Thousands gathered early Friday for the annual Groundhog Day celebration in Punxsutawney, where Pennsylvania’s famous furry forecaster called for an early spring.
While you were sleeping, thousands of people (including Gov. Josh Shapiro and his family) were in Western Pa. partying at Gobbler’s Knob early Friday morning in anticipation of Punxsutawney Phil’s annual Groundhog Day weather prediction.
Would he see his shadow, as he usually does, and predict six more weeks of winter? Or would there be no shadow, and a call for an early spring?
The world’s most famous groundhog emerged at 7:22 a.m. to let us know that an early spring is on the way.
It marked just the 21st time Phil has predicted an early spring, to 107 extended winter forecasts, according to records kept by the Punxsutawney Groundhog Club. That works out to an accuracy rate of roughly 39% for Phil as per Stormfax Almanac.
Of course, the club says that any errors are caused by humans inaccurately translating Phil’s prediction.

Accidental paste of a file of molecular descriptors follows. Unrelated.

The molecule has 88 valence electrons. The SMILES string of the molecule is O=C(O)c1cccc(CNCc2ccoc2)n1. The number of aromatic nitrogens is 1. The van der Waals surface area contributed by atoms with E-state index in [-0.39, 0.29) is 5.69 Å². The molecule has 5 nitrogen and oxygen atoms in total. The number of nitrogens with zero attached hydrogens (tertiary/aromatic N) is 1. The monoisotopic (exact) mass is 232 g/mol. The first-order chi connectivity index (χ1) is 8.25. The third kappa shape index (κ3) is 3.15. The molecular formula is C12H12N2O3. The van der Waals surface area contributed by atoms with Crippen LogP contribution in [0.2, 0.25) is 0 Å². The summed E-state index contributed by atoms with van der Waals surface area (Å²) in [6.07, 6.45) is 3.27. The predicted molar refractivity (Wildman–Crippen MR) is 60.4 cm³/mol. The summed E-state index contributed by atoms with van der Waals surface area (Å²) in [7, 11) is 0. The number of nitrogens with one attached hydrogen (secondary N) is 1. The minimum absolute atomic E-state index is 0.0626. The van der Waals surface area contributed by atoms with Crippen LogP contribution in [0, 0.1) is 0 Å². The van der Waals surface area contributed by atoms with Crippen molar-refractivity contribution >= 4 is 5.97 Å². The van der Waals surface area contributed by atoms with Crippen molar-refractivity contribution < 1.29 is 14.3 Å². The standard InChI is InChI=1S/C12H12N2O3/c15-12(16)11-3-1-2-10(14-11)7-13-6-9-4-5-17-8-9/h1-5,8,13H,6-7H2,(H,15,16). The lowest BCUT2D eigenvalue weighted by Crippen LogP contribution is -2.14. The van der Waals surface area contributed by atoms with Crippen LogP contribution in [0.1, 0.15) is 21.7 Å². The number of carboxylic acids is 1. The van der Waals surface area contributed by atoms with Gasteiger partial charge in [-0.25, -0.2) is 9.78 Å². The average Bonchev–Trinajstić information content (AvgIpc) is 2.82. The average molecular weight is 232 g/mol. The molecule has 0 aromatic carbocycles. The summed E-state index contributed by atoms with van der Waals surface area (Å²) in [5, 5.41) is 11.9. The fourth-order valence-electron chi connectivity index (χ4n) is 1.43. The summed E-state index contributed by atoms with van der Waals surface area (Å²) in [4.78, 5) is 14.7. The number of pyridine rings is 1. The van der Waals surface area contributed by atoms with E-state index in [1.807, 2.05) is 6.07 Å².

About 10,000 people have made their way in recent years to Punxsutawney, where festivities begin in the dead of night and culminate in the midwinter forecast. A bundled-up crowd, some wearing groundhog-themed hats, watched musical performances and fireworks as they waited for sunrise and the appearance of Punxsutawney Phil.
Gov. Shapiro took the stage to urge people around the world watching the festivities to come to Punxsutawney next year for the country’s largest and best known Groundhog Day celebration. Shapiro also announced Phil is the new official meteorologist for Pennsylvania.
“Punxsutawney is the center of the universe right now and I love that you’re all here,” Shapiro said.
There are more than a dozen active groundhog clubs in Pennsylvania, some dating back to the 1930s, and weather-predicting groundhogs have appeared in at least 28 US states and Canadian provinces.
The 1993 blockbuster film “Groundhog Day,” starring Bill Murray, fueled interest in Punxsutawney Phil and inspired informal observations far and wide.
When he’s not making his annual prognostication, Phil lives in a customized space beside the Punxsutawney Memorial Library, with a window where library patrons can check out his burrow. Back in 2009, library workers said Phil had somehow managed to escape three times, climbing into the library ceiling and dropping into offices about 50 feet away. He wasn’t injured.
If you’ve ever wondered how a small town in Western Pa. became the center of the Groundhog Day universe, we’ve got the details in this story.
Information from the Associated Press was used in this story.
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